This NYTimes Writer Thinks Too Much “Small Government” Caused the Covid Crisis
What’s the big lesson New York Times readers are getting after a year of coronavirus? America’s small government and frugal spending habit caused the unprecedented economic disaster, according to an op-ed by Zachary D. Carter.
Carter’s devotion to John Maynard Keynes and his interventionist economic ideology seems to blind him to reality. That sounds harsh, but how else can one explain Carter postulating that the US government had “[gotten] out of the way for decades” leading up to March 2020?
Carter necessarily finds that the transformation from “a manageable [health] emergency into a national calamity” was the consequence of too little government involvement and spending, most importantly.
To him, the robust, meddlesome, permanent bureaucracy in Washington, DC, is nothing but a mirage.
Despite his claims, and the fact that his article was published by the prestigious New York Times, the reality is that America’s spending has only grown over the decades.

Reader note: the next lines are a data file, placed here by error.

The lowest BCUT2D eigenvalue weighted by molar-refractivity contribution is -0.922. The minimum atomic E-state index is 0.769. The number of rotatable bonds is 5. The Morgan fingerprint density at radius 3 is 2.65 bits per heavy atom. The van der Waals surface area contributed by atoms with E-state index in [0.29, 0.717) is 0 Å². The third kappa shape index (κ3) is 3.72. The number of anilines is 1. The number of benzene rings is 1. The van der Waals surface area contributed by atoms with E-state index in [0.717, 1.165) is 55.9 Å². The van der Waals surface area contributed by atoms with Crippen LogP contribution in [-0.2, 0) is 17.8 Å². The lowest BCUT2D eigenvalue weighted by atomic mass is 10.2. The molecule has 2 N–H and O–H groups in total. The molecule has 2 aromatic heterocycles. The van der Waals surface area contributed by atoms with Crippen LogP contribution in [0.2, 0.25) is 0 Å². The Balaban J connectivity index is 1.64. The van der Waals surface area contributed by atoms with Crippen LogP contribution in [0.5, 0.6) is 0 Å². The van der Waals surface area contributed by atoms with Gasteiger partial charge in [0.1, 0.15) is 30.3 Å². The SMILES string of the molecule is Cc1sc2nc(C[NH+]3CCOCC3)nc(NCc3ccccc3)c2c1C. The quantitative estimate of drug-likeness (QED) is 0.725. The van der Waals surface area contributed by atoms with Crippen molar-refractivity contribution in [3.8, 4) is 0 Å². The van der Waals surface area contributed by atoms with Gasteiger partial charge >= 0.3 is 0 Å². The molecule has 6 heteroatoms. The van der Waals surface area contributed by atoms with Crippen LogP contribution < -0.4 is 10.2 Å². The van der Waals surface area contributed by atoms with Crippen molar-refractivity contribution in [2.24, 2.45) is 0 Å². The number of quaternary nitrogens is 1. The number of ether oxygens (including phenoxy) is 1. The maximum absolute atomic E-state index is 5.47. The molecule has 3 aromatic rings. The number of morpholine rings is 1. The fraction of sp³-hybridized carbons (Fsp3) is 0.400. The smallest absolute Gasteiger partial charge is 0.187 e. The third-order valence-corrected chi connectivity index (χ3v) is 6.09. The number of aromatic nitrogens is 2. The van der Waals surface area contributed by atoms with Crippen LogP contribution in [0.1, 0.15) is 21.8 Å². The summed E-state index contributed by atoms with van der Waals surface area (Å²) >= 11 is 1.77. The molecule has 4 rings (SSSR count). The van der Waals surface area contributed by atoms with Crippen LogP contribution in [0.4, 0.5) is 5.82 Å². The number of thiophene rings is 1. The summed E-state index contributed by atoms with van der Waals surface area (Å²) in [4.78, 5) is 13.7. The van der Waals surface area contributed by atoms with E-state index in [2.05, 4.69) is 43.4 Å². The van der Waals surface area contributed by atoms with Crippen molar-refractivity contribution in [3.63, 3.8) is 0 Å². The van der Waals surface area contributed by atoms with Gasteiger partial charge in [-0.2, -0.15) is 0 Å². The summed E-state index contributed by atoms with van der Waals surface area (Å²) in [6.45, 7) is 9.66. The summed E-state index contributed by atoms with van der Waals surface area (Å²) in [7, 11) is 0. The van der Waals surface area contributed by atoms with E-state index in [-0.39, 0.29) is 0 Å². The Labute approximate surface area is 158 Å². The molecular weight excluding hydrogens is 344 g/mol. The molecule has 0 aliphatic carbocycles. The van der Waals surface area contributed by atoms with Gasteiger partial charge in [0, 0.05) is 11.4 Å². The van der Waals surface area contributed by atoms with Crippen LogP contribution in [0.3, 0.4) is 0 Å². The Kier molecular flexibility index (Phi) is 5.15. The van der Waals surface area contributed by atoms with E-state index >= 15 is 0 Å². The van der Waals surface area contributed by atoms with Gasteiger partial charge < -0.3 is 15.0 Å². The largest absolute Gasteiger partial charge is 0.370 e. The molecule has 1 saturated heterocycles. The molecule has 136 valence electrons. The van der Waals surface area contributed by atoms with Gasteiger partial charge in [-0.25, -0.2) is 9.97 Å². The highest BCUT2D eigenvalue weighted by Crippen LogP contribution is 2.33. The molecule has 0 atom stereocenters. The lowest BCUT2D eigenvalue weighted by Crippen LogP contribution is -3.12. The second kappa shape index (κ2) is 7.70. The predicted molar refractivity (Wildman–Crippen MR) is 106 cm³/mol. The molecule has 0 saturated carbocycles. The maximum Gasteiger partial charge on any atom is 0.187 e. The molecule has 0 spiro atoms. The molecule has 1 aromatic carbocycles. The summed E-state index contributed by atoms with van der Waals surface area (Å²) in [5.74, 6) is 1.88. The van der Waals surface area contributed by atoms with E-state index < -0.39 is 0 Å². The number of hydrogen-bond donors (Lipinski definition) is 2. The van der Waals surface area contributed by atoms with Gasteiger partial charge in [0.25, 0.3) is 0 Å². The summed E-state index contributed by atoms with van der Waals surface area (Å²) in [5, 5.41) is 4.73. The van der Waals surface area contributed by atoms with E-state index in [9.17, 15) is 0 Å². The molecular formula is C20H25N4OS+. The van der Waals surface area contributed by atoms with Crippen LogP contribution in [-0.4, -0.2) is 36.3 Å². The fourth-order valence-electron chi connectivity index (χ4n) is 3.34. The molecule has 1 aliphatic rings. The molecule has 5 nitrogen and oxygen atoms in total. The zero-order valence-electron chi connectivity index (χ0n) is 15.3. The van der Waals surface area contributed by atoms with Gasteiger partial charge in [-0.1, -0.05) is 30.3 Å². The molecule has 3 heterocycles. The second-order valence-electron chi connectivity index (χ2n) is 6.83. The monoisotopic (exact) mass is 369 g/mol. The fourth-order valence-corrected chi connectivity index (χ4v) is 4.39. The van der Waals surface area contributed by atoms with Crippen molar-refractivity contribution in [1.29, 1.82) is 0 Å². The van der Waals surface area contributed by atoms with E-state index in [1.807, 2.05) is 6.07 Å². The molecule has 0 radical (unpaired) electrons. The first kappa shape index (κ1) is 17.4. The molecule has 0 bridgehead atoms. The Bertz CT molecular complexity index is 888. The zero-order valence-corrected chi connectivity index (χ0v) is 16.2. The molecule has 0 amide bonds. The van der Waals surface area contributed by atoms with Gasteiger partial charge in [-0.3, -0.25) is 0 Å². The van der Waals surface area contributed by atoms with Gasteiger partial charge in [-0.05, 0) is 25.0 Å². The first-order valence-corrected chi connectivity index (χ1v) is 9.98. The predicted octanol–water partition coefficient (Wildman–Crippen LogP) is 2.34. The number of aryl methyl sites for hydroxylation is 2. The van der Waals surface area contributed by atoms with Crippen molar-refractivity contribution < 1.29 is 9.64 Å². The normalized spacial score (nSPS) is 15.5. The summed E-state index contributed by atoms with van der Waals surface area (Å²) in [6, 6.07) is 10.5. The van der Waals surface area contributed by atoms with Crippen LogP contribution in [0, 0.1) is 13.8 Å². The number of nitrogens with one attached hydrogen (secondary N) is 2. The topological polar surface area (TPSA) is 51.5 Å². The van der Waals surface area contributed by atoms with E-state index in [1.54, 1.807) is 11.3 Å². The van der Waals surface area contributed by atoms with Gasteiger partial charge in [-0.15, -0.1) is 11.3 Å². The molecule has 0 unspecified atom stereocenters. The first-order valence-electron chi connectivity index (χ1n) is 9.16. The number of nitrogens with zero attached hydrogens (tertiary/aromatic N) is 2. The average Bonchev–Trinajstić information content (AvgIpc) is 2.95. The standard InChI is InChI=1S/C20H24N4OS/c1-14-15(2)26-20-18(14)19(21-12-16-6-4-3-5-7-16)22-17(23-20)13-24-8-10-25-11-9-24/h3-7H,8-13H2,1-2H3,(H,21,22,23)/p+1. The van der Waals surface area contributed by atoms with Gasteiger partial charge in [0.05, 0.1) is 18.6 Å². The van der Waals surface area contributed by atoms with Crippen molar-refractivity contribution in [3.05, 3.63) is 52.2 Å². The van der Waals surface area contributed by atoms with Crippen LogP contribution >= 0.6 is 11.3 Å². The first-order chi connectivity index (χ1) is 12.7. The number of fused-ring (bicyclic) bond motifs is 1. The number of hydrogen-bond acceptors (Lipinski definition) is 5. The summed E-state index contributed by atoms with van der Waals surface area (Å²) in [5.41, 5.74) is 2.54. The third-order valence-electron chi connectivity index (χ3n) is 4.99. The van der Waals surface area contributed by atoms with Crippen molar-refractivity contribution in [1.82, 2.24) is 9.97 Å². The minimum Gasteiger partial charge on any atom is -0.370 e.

The State’s Role in the Crisis
In his article, Carter wrote that low taxpayer-backed investments on “scientific research, physical capital, and education” led to the coronavirus crash. The unparalleled economic crisis, he concluded, could have been easily predicted by Keynes.
For Carter, Keynes’s view that the government is the stabilizer of the fundamentally unstable free market, can easily be applied to the pandemic-led crisis.
Over the past year, we have been relearning the lessons of the [Keynes]. In 1937, Keynes wrote that serious economics was not a realm for “pretty, polite techniques, made for a well-paneled board room and a nicely regulated market.” The real world is messy, the future uncertain. And the genius of profit-maximizing entrepreneurs does not automatically arise to provide solutions when calamity strikes. For Keynes, the economy was not a self-sustaining engine of prosperity; it was something that societies created to meet social needs and that had to be actively managed to function properly.
An economic crisis demands a confluence of coordination, expertise and judgment that governments alone can provide. If the government gets out of the way, everything falls apart. And when the government gets out of the way for decades, it can transform a manageable emergency into a national calamity.
The idea that “governments alone” can provide the “expertise and judgment” necessary to lead the way during an economic crisis is one that fails to recognize the shortcomings of large bureaucracies.
Governments are necessarily unequipped to deal with economic crises partly
Article from Mises Wire